• Recently multifocal IOLs have also been introduced with this option, thus correcting for distance, near and cylindrical error.

Trifocal IOLs

  • A limitation of standard multifocal IOLs is that they provide good distance and near vision but have a somewhat compromised intermediate vision. This is the distance used for working on computers. Trifocal IOLs provide excellent vision not only for near and far, but also for intermediate distances.

Toric Multifocal IOLs

  • Astigmatism is a refractive error in which the curvature of the cornea is different in different meridia. The shape is more akin to an American football rather than a regular football. People with astigmatism were earlier not suitable for multifocal IOLs. Now with the introduction of Toric Multifocal IOLs, it is possible to correct this astigmatism and also provide good near vision to this group of people.

IOL power calculation
Biometry (IOL power calculation) is done by trained personnel and every endeavour is made to ensure accurate results. It requires measurement of the axial length (length of the eyeball) and corneal keratometry (power of the cornea). Axial length measurements are done using both laser and ultrasound technologies using different machines. This is done to avoid errors as much as possible. Corneal keratometry measurements prior to cataract surgery is calculated using a host of equipment including

  • Orbscan
  • Pentacam
  • Galilei
  • OPD 3
  • iTrace

This also allows us to manage complex cases such as patients coming for cataract surgery after having undergone keratorefractive surgery (LASIK, PRK etc) or those with Keratoconus.

Biomechanical imaging of the cornea prior to cataract surgery is possible using: Corvis & Ocular Response Analyzer.

What are the pre-op procedures?

  • One needs to be in fairly good general health.
  • Diabetes, hypertension, cardiac problems (if any) need to be controlled before surgery.
  • One needs to do a detailed check up of the eye and a dilated examination of the retina.
  • Specific to the eye ones need to undergo scans of the eye to find out the curvature and the length of the eye to decide on the model and power of the intraocular lens to be implanted.

What happens on the day of Surgery?

  • Surgery is a “walk in- walk out” procedure.
  • Surgery is mostly done under topical anaesthesia.
    Anaesthetic drops numb the surface of the eye and the surgery can be comfortably and painlessly performed. The eye remains open after surgery.
  • Some patients may require an anaesthetic injection before the surgery.
  • A routine surgery lasts approximately 10 minutes with the preparation time being of similar duration.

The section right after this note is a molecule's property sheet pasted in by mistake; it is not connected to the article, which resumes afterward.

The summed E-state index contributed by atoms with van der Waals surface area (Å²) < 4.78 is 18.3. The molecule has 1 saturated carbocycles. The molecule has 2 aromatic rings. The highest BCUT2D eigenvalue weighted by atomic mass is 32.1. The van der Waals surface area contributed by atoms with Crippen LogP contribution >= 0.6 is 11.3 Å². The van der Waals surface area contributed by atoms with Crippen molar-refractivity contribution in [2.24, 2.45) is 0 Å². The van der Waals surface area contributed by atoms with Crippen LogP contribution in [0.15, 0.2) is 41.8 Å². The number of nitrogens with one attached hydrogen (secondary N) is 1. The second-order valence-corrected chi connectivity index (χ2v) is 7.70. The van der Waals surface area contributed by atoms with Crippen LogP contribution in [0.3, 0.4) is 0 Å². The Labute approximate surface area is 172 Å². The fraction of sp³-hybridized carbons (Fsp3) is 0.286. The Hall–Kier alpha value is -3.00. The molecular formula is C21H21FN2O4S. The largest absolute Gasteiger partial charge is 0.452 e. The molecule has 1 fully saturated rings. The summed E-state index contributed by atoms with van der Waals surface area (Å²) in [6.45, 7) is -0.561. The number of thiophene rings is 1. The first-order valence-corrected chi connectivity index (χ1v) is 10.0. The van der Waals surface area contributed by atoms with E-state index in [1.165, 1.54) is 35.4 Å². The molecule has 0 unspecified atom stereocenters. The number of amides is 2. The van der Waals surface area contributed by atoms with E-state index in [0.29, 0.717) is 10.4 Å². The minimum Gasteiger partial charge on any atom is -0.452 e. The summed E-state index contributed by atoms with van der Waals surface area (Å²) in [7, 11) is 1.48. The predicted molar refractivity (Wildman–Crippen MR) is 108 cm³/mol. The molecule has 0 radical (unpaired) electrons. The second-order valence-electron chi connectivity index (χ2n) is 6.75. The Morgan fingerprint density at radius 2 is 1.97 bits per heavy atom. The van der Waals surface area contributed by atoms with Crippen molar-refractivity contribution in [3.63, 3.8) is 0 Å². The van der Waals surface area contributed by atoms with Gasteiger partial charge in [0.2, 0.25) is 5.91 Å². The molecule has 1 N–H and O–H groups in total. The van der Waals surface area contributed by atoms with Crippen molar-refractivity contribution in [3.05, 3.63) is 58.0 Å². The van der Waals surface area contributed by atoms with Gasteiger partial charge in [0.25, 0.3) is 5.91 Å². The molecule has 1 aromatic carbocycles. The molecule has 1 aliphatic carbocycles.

• Pre-operatively dilating drops are applied which take between 1 – 1.5 hours to act.
  • One could expect to spend half a day at the hospital on the day of surgery.

FAQ on Post-Operative Care

Is there much discomfort after surgery?
Cataract surgery is pretty much painless and so is the post-operative period. There is mild irritation (or foreign body) sensation for a few days. There may be mild redness & watering of the eyes which again subside in a few days.

What do I do after surgery?
There is no need for bed rest after surgery. One can walk, eat normally, watch TV and be normal around home on the day of the surgery. One needs some protective glasses only when outdoors.

What about the post-operative treatment?

  • There is a graded schedule for eye drops after surgery.
  • No tablets / injections are used.
  • One would start with 3 types of eye drops, which would be stopped over a period of 6 weeks.

When can I resume my normal work?

  • One can resume work even the day after surgery.
  • One could either work from home or office, but one should remember to apply the drops as advised.
  • Normally till the glass correction is given 4-6 weeks after surgery, reading may be difficult, but this is much better after implantation of a multifocal IOL.
  • Temporary glasses can be given the day after surgery.
  • One could resume routine exercise, yoga & sports like golf 2-3 days after surgery.

What about post-operative restrictions?

  • One should avoid water from directly getting into the eyes for 10 days after surgery.
  • One could sponge the hair and face properly even the day after surgery.
  • Normal bathing (taking precautions for the eye) can be resumed the day after surgery.
  • After 10 days one can be completely normal.
  • Bending down, chewing food or lifting moderate weights are not at all a problem after surgery.
  • One can be pretty much normal after surgery.

When will I see well?